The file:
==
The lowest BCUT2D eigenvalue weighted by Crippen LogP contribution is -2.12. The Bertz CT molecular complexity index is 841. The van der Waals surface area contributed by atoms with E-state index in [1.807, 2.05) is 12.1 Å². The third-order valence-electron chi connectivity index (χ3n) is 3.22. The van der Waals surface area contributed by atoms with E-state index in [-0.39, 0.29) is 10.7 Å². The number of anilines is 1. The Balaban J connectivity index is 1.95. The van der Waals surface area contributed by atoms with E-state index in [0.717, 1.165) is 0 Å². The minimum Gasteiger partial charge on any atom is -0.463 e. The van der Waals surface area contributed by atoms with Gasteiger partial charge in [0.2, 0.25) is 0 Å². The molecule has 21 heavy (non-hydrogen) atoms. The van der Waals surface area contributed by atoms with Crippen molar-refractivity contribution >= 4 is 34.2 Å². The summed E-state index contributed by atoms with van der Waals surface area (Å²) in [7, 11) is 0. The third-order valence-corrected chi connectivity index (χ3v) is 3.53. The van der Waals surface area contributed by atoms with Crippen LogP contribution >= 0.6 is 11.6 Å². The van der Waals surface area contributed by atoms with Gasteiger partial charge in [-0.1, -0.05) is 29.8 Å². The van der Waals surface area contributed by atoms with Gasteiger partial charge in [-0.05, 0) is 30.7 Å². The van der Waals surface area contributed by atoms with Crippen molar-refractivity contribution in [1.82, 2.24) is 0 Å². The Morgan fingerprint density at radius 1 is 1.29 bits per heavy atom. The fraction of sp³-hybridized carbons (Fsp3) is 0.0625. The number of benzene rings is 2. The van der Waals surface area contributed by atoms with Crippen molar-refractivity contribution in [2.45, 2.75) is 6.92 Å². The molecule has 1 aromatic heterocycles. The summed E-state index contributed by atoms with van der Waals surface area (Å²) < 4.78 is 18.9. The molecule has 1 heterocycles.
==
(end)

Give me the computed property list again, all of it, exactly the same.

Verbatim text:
The lowest BCUT2D eigenvalue weighted by Crippen LogP contribution is -2.12. The Bertz CT molecular complexity index is 841. The van der Waals surface area contributed by atoms with E-state index in [1.807, 2.05) is 12.1 Å². The third-order valence-electron chi connectivity index (χ3n) is 3.22. The van der Waals surface area contributed by atoms with E-state index in [-0.39, 0.29) is 10.7 Å². The number of anilines is 1. The Balaban J connectivity index is 1.95. The van der Waals surface area contributed by atoms with E-state index in [0.717, 1.165) is 0 Å². The minimum Gasteiger partial charge on any atom is -0.463 e. The van der Waals surface area contributed by atoms with Gasteiger partial charge in [0.2, 0.25) is 0 Å². The molecule has 21 heavy (non-hydrogen) atoms. The van der Waals surface area contributed by atoms with Crippen molar-refractivity contribution >= 4 is 34.2 Å². The summed E-state index contributed by atoms with van der Waals surface area (Å²) in [7, 11) is 0. The third-order valence-corrected chi connectivity index (χ3v) is 3.53. The van der Waals surface area contributed by atoms with Crippen LogP contribution >= 0.6 is 11.6 Å². The van der Waals surface area contributed by atoms with Gasteiger partial charge in [-0.1, -0.05) is 29.8 Å². The van der Waals surface area contributed by atoms with Gasteiger partial charge in [-0.05, 0) is 30.7 Å². The van der Waals surface area contributed by atoms with Crippen molar-refractivity contribution in [1.82, 2.24) is 0 Å². The Morgan fingerprint density at radius 1 is 1.29 bits per heavy atom. The fraction of sp³-hybridized carbons (Fsp3) is 0.0625. The number of benzene rings is 2. The van der Waals surface area contributed by atoms with Crippen molar-refractivity contribution in [2.45, 2.75) is 6.92 Å². The molecule has 1 aromatic heterocycles. The summed E-state index contributed by atoms with van der Waals surface area (Å²) < 4.78 is 18.9. The molecule has 1 heterocycles.